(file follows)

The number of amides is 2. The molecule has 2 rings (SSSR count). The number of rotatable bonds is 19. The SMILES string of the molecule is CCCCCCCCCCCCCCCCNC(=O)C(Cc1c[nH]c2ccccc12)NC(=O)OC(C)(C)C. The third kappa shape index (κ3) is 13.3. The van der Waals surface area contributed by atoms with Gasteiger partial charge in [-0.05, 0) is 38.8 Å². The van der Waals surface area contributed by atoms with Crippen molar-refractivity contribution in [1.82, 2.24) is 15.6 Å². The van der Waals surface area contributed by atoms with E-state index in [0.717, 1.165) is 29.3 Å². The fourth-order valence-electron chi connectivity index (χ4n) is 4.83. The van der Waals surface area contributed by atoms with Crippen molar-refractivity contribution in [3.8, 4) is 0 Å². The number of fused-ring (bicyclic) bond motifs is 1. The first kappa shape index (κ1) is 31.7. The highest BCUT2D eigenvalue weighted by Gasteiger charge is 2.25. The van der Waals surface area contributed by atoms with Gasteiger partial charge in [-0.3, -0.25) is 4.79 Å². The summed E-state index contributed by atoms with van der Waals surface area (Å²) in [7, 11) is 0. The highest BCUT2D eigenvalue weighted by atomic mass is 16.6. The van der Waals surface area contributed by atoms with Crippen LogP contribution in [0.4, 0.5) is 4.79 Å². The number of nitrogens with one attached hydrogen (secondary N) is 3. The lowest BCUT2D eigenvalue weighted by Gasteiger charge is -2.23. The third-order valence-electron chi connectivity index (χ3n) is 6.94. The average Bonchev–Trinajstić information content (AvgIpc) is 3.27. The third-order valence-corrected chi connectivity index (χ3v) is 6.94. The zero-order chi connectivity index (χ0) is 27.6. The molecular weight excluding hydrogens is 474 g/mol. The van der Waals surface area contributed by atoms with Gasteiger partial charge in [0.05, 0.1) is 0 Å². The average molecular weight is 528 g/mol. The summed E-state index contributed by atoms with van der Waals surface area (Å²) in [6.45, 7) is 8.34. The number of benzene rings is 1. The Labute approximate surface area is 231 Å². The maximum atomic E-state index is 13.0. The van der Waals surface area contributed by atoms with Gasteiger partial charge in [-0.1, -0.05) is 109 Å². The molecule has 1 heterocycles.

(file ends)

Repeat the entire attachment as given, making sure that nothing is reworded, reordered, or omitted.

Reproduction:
The number of amides is 2. The molecule has 2 rings (SSSR count). The number of rotatable bonds is 19. The SMILES string of the molecule is CCCCCCCCCCCCCCCCNC(=O)C(Cc1c[nH]c2ccccc12)NC(=O)OC(C)(C)C. The third kappa shape index (κ3) is 13.3. The van der Waals surface area contributed by atoms with Gasteiger partial charge in [-0.05, 0) is 38.8 Å². The van der Waals surface area contributed by atoms with Crippen molar-refractivity contribution in [1.82, 2.24) is 15.6 Å². The van der Waals surface area contributed by atoms with E-state index in [0.717, 1.165) is 29.3 Å². The fourth-order valence-electron chi connectivity index (χ4n) is 4.83. The van der Waals surface area contributed by atoms with Crippen molar-refractivity contribution in [3.8, 4) is 0 Å². The number of fused-ring (bicyclic) bond motifs is 1. The first kappa shape index (κ1) is 31.7. The highest BCUT2D eigenvalue weighted by Gasteiger charge is 2.25. The van der Waals surface area contributed by atoms with Gasteiger partial charge in [-0.3, -0.25) is 4.79 Å². The summed E-state index contributed by atoms with van der Waals surface area (Å²) in [7, 11) is 0. The highest BCUT2D eigenvalue weighted by atomic mass is 16.6. The van der Waals surface area contributed by atoms with Crippen LogP contribution in [0.4, 0.5) is 4.79 Å². The number of nitrogens with one attached hydrogen (secondary N) is 3. The lowest BCUT2D eigenvalue weighted by Gasteiger charge is -2.23. The third-order valence-electron chi connectivity index (χ3n) is 6.94. The average Bonchev–Trinajstić information content (AvgIpc) is 3.27. The third-order valence-corrected chi connectivity index (χ3v) is 6.94. The zero-order chi connectivity index (χ0) is 27.6. The molecular weight excluding hydrogens is 474 g/mol. The van der Waals surface area contributed by atoms with Gasteiger partial charge in [0.05, 0.1) is 0 Å². The average molecular weight is 528 g/mol. The summed E-state index contributed by atoms with van der Waals surface area (Å²) in [6.45, 7) is 8.34. The number of benzene rings is 1. The Labute approximate surface area is 231 Å². The maximum atomic E-state index is 13.0. The van der Waals surface area contributed by atoms with Gasteiger partial charge in [-0.1, -0.05) is 109 Å². The molecule has 1 heterocycles.